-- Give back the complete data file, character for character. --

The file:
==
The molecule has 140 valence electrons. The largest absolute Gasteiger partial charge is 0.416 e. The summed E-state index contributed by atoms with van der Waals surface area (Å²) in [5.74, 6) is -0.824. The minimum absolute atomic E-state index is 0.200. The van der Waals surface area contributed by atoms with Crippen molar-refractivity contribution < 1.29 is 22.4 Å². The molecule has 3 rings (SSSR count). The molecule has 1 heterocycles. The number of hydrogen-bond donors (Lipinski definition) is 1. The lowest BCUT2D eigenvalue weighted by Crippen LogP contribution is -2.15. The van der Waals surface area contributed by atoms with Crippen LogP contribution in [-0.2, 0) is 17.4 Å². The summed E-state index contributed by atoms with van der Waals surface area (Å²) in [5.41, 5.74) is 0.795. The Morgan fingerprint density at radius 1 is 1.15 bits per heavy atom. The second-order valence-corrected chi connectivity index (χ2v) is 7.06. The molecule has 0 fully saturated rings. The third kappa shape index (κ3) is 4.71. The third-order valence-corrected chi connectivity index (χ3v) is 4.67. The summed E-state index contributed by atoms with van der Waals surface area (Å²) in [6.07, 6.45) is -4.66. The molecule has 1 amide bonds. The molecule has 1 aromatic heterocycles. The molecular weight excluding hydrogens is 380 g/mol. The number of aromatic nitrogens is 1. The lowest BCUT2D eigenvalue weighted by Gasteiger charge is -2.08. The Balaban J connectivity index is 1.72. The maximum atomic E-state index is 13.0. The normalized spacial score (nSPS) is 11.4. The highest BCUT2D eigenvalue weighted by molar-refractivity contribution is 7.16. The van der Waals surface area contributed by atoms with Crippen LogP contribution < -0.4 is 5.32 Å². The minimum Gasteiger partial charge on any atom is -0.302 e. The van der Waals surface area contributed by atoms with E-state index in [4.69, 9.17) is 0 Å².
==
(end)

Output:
The molecule has 140 valence electrons. The largest absolute Gasteiger partial charge is 0.416 e. The summed E-state index contributed by atoms with van der Waals surface area (Å²) in [5.74, 6) is -0.824. The minimum absolute atomic E-state index is 0.200. The van der Waals surface area contributed by atoms with Crippen molar-refractivity contribution < 1.29 is 22.4 Å². The molecule has 3 rings (SSSR count). The molecule has 1 heterocycles. The number of hydrogen-bond donors (Lipinski definition) is 1. The lowest BCUT2D eigenvalue weighted by Crippen LogP contribution is -2.15. The van der Waals surface area contributed by atoms with Crippen LogP contribution in [-0.2, 0) is 17.4 Å². The summed E-state index contributed by atoms with van der Waals surface area (Å²) in [5.41, 5.74) is 0.795. The Morgan fingerprint density at radius 1 is 1.15 bits per heavy atom. The second-order valence-corrected chi connectivity index (χ2v) is 7.06. The molecule has 0 fully saturated rings. The third kappa shape index (κ3) is 4.71. The third-order valence-corrected chi connectivity index (χ3v) is 4.67. The summed E-state index contributed by atoms with van der Waals surface area (Å²) in [6.07, 6.45) is -4.66. The molecule has 1 amide bonds. The molecule has 1 aromatic heterocycles. The molecular weight excluding hydrogens is 380 g/mol. The number of aromatic nitrogens is 1. The lowest BCUT2D eigenvalue weighted by Gasteiger charge is -2.08. The Balaban J connectivity index is 1.72. The maximum atomic E-state index is 13.0. The normalized spacial score (nSPS) is 11.4. The highest BCUT2D eigenvalue weighted by molar-refractivity contribution is 7.16. The van der Waals surface area contributed by atoms with Crippen LogP contribution < -0.4 is 5.32 Å². The minimum Gasteiger partial charge on any atom is -0.302 e. The van der Waals surface area contributed by atoms with E-state index in [4.69, 9.17) is 0 Å².